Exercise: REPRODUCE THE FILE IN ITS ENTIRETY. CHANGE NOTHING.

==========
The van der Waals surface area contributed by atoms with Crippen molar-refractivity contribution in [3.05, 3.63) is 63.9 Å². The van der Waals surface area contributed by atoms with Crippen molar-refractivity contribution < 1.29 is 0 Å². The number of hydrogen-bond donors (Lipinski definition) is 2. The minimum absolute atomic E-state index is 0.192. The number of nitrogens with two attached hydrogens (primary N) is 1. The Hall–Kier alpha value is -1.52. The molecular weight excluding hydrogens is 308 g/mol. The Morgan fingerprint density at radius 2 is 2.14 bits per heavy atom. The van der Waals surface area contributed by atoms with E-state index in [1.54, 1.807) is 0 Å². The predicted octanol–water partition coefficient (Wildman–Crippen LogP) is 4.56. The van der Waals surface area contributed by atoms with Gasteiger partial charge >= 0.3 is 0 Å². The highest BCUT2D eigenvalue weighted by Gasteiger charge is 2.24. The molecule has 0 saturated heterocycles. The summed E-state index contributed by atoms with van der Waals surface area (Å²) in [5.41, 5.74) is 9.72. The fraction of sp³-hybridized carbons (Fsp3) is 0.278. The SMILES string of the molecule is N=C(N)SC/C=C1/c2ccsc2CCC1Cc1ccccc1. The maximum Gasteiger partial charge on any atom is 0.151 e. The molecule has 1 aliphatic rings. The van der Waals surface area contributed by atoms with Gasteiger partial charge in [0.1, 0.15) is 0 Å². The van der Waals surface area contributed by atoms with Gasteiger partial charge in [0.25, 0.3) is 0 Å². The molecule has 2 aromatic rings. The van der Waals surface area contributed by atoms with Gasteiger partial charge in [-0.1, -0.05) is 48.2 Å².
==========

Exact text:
The van der Waals surface area contributed by atoms with Crippen molar-refractivity contribution in [3.05, 3.63) is 63.9 Å². The van der Waals surface area contributed by atoms with Crippen molar-refractivity contribution < 1.29 is 0 Å². The number of hydrogen-bond donors (Lipinski definition) is 2. The minimum absolute atomic E-state index is 0.192. The number of nitrogens with two attached hydrogens (primary N) is 1. The Hall–Kier alpha value is -1.52. The molecular weight excluding hydrogens is 308 g/mol. The Morgan fingerprint density at radius 2 is 2.14 bits per heavy atom. The van der Waals surface area contributed by atoms with E-state index in [1.54, 1.807) is 0 Å². The predicted octanol–water partition coefficient (Wildman–Crippen LogP) is 4.56. The van der Waals surface area contributed by atoms with Gasteiger partial charge >= 0.3 is 0 Å². The highest BCUT2D eigenvalue weighted by Gasteiger charge is 2.24. The molecule has 0 saturated heterocycles. The summed E-state index contributed by atoms with van der Waals surface area (Å²) in [5.41, 5.74) is 9.72. The fraction of sp³-hybridized carbons (Fsp3) is 0.278. The SMILES string of the molecule is N=C(N)SC/C=C1/c2ccsc2CCC1Cc1ccccc1. The maximum Gasteiger partial charge on any atom is 0.151 e. The molecule has 1 aliphatic rings. The van der Waals surface area contributed by atoms with Gasteiger partial charge in [0.1, 0.15) is 0 Å². The van der Waals surface area contributed by atoms with Gasteiger partial charge in [0.25, 0.3) is 0 Å². The molecule has 2 aromatic rings. The van der Waals surface area contributed by atoms with Gasteiger partial charge in [-0.1, -0.05) is 48.2 Å².